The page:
Consistently reinforcing positive behaviors can help your child learn the appropriate ways to communicate and interact with others.

6. Encourage plenty of physical activity

Toddlers are bundles of energy, constantly seeking ways to explore the world around them. If they don't have an outlet for that energy, they can become restless and let their energy out in negative ways, such as hitting.

So make sure that your toddler has plenty of opportunities for physical activity throughout the day, whether it's running around outside, participating in a dance or movement class, or playing with toys that encourage them to move their bodies.

Happy toddler runs outside while his mother follows

Plenty of exercise will also help your child sleep well at night, which will help them maintain a more regular mood overall.

7. Preempt hitting behavior before it starts

If your child is playing with other kids or is in another potentially challenging situation, watch their facial expression and body language closely. If you notice signs of distress or frustration, step in and help to mediate the situation by talking to your child about how they are feeling and what they can do about it.

If you can prevent a toddler from hitting, you can show them other ways of dealing with conflict and reinforce positive behaviors.

8. Be consistent in your response

Try to be consistent in how you correct your toddler's behavior. When you react the same way each time, your child builds brain connections that will help them anticipate your response in the future and regulate their own behavior accordingly.

It's important to also make sure that other family members and caregivers follow the same strategies.

When to be concerned

Usually, hitting is just a phase. However, sometimes aggressive behavior is severe or lasts long enough that it disrupts the family's life, for example if the child is not able to play with other children, regularly loses control in public places, and often gets in trouble at daycare or preschool for aggressive behavior.

Consult with your pediatrician if your child:

  1. Suddenly begins hitting or acting aggressively with no discernible cause

  2. Acts more aggressively than usual for more than a few weeks

  3. Likes to play games with violent themes

  4. Hurts themself

  5. Hits because they seem to need high-intensity sensory input to feel calm

  6. Attacks you or other adults

  7. Begins hitting or acting aggressively after a traumatic event or major life change

Your pediatrician may recommend speaking with a child psychologist. They might also refer you to an occupational therapist, as your child could be seeking sensory stimulation.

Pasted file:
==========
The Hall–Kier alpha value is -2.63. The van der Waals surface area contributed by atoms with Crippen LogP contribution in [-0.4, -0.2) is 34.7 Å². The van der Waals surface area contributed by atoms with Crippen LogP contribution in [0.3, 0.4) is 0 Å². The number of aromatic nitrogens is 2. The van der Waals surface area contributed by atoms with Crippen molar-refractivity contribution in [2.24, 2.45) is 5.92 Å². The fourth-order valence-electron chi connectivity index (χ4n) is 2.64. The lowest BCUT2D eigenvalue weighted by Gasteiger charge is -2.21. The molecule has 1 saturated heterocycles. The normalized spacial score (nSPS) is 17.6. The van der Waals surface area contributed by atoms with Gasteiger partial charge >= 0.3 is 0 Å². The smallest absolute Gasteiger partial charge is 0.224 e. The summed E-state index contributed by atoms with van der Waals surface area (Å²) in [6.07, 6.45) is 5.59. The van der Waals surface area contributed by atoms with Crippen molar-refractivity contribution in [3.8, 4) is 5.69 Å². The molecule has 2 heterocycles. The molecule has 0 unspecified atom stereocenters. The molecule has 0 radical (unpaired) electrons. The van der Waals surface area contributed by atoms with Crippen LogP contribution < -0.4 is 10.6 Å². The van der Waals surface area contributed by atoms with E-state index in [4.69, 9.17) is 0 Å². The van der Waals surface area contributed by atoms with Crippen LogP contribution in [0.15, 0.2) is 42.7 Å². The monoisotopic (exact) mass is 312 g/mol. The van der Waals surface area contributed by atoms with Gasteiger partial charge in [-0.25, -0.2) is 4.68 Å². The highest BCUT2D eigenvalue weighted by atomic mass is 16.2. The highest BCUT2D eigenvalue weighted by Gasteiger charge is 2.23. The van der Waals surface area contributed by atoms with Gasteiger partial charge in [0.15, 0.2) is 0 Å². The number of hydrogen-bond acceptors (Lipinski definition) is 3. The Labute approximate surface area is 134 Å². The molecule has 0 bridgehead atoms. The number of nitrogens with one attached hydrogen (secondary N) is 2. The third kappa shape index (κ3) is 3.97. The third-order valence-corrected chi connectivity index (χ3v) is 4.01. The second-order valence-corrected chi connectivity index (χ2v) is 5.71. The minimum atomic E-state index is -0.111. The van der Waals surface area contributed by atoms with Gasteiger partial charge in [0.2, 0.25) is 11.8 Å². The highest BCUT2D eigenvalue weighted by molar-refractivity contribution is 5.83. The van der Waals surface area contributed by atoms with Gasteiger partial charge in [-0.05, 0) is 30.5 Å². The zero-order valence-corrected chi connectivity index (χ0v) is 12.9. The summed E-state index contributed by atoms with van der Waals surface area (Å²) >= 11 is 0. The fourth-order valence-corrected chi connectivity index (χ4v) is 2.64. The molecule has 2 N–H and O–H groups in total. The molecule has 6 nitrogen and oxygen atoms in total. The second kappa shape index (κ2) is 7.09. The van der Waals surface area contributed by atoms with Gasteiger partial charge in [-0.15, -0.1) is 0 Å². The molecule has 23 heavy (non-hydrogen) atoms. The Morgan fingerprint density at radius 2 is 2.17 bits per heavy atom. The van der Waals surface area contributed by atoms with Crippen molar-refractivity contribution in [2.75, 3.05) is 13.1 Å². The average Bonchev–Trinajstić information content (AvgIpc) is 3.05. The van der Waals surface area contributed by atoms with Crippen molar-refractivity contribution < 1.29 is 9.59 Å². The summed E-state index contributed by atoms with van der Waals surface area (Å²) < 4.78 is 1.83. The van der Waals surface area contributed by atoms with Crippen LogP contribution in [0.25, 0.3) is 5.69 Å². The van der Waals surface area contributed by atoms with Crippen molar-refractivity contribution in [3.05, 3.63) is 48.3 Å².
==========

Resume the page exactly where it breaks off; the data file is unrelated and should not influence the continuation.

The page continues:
Frequently asked questions

1. How do you punish a toddler for hitting?

If your toddler hits, intervene immediately and calmly but firmly tell them that they cannot hit. Remove them from the situation for a brief time out of one minute per year of their age. Never spank your toddler as punishment—this only reinforces hitting behavior.

2. How do you discipline a toddler for hitting?

Discipline should be about teaching a child the correct way to behave. You can teach a child not to hit by being a good role model yourself, helping them learn calming techniques, and praising them when they use self control and deal with frustration positively.

3. How do I stop my toddler from hitting my baby?

If your toddler hits a baby sibling:

  • Intervene immediately once they show aggressive behavior

  • Don’t reward hitting with attention—instead give attention to the baby

  • Clearly tell your toddler that hitting is unacceptable

  • Give a brief time out

  • Praise your toddler when they are gentle with the baby

  • Make sure you have one-on-one time with your toddler

4. Why is my toddler hitting and biting me?

Because they don’t yet have the verbal skills to describe their feelings, toddlers may lash out physically until they learn to regulate their own emotions and use words to express their frustration, anger, or need for attention. Hitting can also reflect hunger or fatigue.

5. How do I get my toddler to stop hitting siblings?

If your toddler begins to be rough with a sibling, try distracting them with a different activity that is apart from their sibling. If they hit, clearly but calmly correct them and provide a time out. Being separated from the family shows that hitting will not be tolerated and has consequences.

The Takeaway

Toddler behavior can often be challenging—they have so many big feelings but little impulse control! Although it can be hard, remember that hitting is a normal part of their development, one that they will outgrow. If you stay calm, model appropriate behavior, discipline consistently, and reward good behavior then you will provide the good example that your child needs to learn how to move through the world.

Bio of Dr. Paul Patterson